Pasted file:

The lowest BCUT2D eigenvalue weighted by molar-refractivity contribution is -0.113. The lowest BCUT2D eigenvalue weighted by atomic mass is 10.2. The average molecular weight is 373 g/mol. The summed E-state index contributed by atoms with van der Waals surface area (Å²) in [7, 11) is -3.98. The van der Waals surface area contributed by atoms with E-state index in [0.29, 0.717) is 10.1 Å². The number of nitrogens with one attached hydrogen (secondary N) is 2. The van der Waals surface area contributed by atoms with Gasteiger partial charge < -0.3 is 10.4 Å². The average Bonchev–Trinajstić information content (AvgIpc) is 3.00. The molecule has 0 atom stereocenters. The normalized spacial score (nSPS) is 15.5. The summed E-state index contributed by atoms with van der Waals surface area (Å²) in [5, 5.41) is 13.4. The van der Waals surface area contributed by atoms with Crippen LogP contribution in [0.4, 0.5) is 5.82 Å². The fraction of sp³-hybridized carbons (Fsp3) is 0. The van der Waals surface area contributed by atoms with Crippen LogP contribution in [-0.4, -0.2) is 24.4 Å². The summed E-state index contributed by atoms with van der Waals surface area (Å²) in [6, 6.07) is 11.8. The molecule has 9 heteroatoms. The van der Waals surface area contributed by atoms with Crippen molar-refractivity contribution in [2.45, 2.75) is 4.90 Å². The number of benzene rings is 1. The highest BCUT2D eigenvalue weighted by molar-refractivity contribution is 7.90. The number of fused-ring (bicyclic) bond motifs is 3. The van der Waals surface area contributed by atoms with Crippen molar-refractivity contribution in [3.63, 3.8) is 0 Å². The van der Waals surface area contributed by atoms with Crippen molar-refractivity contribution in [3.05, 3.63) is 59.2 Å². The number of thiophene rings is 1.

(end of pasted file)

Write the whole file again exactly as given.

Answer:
The lowest BCUT2D eigenvalue weighted by molar-refractivity contribution is -0.113. The lowest BCUT2D eigenvalue weighted by atomic mass is 10.2. The average molecular weight is 373 g/mol. The summed E-state index contributed by atoms with van der Waals surface area (Å²) in [7, 11) is -3.98. The van der Waals surface area contributed by atoms with E-state index in [0.29, 0.717) is 10.1 Å². The number of nitrogens with one attached hydrogen (secondary N) is 2. The van der Waals surface area contributed by atoms with Gasteiger partial charge < -0.3 is 10.4 Å². The average Bonchev–Trinajstić information content (AvgIpc) is 3.00. The molecule has 0 atom stereocenters. The normalized spacial score (nSPS) is 15.5. The summed E-state index contributed by atoms with van der Waals surface area (Å²) in [5, 5.41) is 13.4. The van der Waals surface area contributed by atoms with Crippen LogP contribution in [0.4, 0.5) is 5.82 Å². The fraction of sp³-hybridized carbons (Fsp3) is 0. The van der Waals surface area contributed by atoms with Crippen LogP contribution in [-0.4, -0.2) is 24.4 Å². The summed E-state index contributed by atoms with van der Waals surface area (Å²) in [6, 6.07) is 11.8. The molecule has 9 heteroatoms. The van der Waals surface area contributed by atoms with Crippen molar-refractivity contribution in [2.45, 2.75) is 4.90 Å². The number of benzene rings is 1. The highest BCUT2D eigenvalue weighted by molar-refractivity contribution is 7.90. The number of fused-ring (bicyclic) bond motifs is 3. The van der Waals surface area contributed by atoms with Crippen molar-refractivity contribution in [3.63, 3.8) is 0 Å². The van der Waals surface area contributed by atoms with Crippen molar-refractivity contribution in [3.05, 3.63) is 59.2 Å². The number of thiophene rings is 1.